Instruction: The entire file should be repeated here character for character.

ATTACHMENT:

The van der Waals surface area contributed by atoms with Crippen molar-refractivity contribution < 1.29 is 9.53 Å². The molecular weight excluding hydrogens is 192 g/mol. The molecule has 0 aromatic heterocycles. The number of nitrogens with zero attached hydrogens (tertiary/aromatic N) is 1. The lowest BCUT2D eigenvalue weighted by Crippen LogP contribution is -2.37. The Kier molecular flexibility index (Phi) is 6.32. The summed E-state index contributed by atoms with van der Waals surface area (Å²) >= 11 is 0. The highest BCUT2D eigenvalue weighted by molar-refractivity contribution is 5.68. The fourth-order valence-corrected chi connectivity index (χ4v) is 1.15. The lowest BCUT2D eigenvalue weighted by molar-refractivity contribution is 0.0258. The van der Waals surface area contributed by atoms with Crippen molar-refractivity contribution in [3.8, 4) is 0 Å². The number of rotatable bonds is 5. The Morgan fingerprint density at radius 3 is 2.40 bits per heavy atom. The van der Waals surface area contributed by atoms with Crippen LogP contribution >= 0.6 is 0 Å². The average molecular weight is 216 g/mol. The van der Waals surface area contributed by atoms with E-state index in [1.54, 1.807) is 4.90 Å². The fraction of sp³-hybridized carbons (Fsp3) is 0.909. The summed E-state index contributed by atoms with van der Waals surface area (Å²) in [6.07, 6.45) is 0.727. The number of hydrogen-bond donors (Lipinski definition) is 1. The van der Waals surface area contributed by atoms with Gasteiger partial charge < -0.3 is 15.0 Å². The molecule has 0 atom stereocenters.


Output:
The van der Waals surface area contributed by atoms with Crippen molar-refractivity contribution < 1.29 is 9.53 Å². The molecular weight excluding hydrogens is 192 g/mol. The molecule has 0 aromatic heterocycles. The number of nitrogens with zero attached hydrogens (tertiary/aromatic N) is 1. The lowest BCUT2D eigenvalue weighted by Crippen LogP contribution is -2.37. The Kier molecular flexibility index (Phi) is 6.32. The summed E-state index contributed by atoms with van der Waals surface area (Å²) >= 11 is 0. The highest BCUT2D eigenvalue weighted by molar-refractivity contribution is 5.68. The fourth-order valence-corrected chi connectivity index (χ4v) is 1.15. The lowest BCUT2D eigenvalue weighted by molar-refractivity contribution is 0.0258. The van der Waals surface area contributed by atoms with Crippen molar-refractivity contribution in [3.8, 4) is 0 Å². The number of rotatable bonds is 5. The Morgan fingerprint density at radius 3 is 2.40 bits per heavy atom. The van der Waals surface area contributed by atoms with Crippen LogP contribution >= 0.6 is 0 Å². The average molecular weight is 216 g/mol. The van der Waals surface area contributed by atoms with E-state index in [1.54, 1.807) is 4.90 Å². The fraction of sp³-hybridized carbons (Fsp3) is 0.909. The summed E-state index contributed by atoms with van der Waals surface area (Å²) in [6.07, 6.45) is 0.727. The number of hydrogen-bond donors (Lipinski definition) is 1. The van der Waals surface area contributed by atoms with Gasteiger partial charge < -0.3 is 15.0 Å². The molecule has 0 atom stereocenters.